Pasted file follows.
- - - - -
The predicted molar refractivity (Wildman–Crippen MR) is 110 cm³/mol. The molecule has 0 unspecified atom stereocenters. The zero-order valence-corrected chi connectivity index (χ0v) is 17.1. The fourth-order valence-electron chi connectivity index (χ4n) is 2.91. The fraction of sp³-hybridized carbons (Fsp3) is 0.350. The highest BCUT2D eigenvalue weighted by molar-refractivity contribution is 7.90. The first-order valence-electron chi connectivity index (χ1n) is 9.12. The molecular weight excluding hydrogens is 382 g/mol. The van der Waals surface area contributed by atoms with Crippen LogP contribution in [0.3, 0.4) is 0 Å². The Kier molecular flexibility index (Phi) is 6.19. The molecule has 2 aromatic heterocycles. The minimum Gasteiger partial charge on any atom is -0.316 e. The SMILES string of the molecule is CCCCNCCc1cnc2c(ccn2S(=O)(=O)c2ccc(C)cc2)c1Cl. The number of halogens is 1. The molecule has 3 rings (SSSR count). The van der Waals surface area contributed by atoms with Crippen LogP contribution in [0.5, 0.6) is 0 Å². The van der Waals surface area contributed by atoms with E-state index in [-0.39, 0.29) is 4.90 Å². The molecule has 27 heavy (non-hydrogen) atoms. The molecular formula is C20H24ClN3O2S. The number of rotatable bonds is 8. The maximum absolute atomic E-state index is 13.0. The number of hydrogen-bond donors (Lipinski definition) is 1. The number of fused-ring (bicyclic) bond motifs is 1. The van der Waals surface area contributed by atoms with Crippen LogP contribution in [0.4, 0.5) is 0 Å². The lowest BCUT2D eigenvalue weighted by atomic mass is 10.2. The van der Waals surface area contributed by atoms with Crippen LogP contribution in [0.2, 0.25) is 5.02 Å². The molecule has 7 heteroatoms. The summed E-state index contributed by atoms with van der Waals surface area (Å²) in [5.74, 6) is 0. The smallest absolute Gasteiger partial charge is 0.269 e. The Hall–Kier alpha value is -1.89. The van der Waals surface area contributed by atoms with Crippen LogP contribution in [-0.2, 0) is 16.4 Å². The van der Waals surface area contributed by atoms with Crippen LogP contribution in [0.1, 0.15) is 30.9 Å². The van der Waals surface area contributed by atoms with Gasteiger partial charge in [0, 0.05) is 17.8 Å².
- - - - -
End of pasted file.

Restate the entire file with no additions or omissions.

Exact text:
The predicted molar refractivity (Wildman–Crippen MR) is 110 cm³/mol. The molecule has 0 unspecified atom stereocenters. The zero-order valence-corrected chi connectivity index (χ0v) is 17.1. The fourth-order valence-electron chi connectivity index (χ4n) is 2.91. The fraction of sp³-hybridized carbons (Fsp3) is 0.350. The highest BCUT2D eigenvalue weighted by molar-refractivity contribution is 7.90. The first-order valence-electron chi connectivity index (χ1n) is 9.12. The molecular weight excluding hydrogens is 382 g/mol. The van der Waals surface area contributed by atoms with Crippen LogP contribution in [0.3, 0.4) is 0 Å². The Kier molecular flexibility index (Phi) is 6.19. The molecule has 2 aromatic heterocycles. The minimum Gasteiger partial charge on any atom is -0.316 e. The SMILES string of the molecule is CCCCNCCc1cnc2c(ccn2S(=O)(=O)c2ccc(C)cc2)c1Cl. The number of halogens is 1. The molecule has 3 rings (SSSR count). The van der Waals surface area contributed by atoms with Crippen LogP contribution in [0.5, 0.6) is 0 Å². The van der Waals surface area contributed by atoms with E-state index in [-0.39, 0.29) is 4.90 Å². The molecule has 27 heavy (non-hydrogen) atoms. The molecular formula is C20H24ClN3O2S. The number of rotatable bonds is 8. The maximum absolute atomic E-state index is 13.0. The number of hydrogen-bond donors (Lipinski definition) is 1. The number of fused-ring (bicyclic) bond motifs is 1. The van der Waals surface area contributed by atoms with Crippen LogP contribution in [0.4, 0.5) is 0 Å². The lowest BCUT2D eigenvalue weighted by atomic mass is 10.2. The van der Waals surface area contributed by atoms with Crippen LogP contribution in [0.2, 0.25) is 5.02 Å². The molecule has 7 heteroatoms. The summed E-state index contributed by atoms with van der Waals surface area (Å²) in [5.74, 6) is 0. The smallest absolute Gasteiger partial charge is 0.269 e. The Hall–Kier alpha value is -1.89. The van der Waals surface area contributed by atoms with Crippen LogP contribution in [-0.2, 0) is 16.4 Å². The van der Waals surface area contributed by atoms with Crippen LogP contribution in [0.1, 0.15) is 30.9 Å². The van der Waals surface area contributed by atoms with Gasteiger partial charge in [0, 0.05) is 17.8 Å².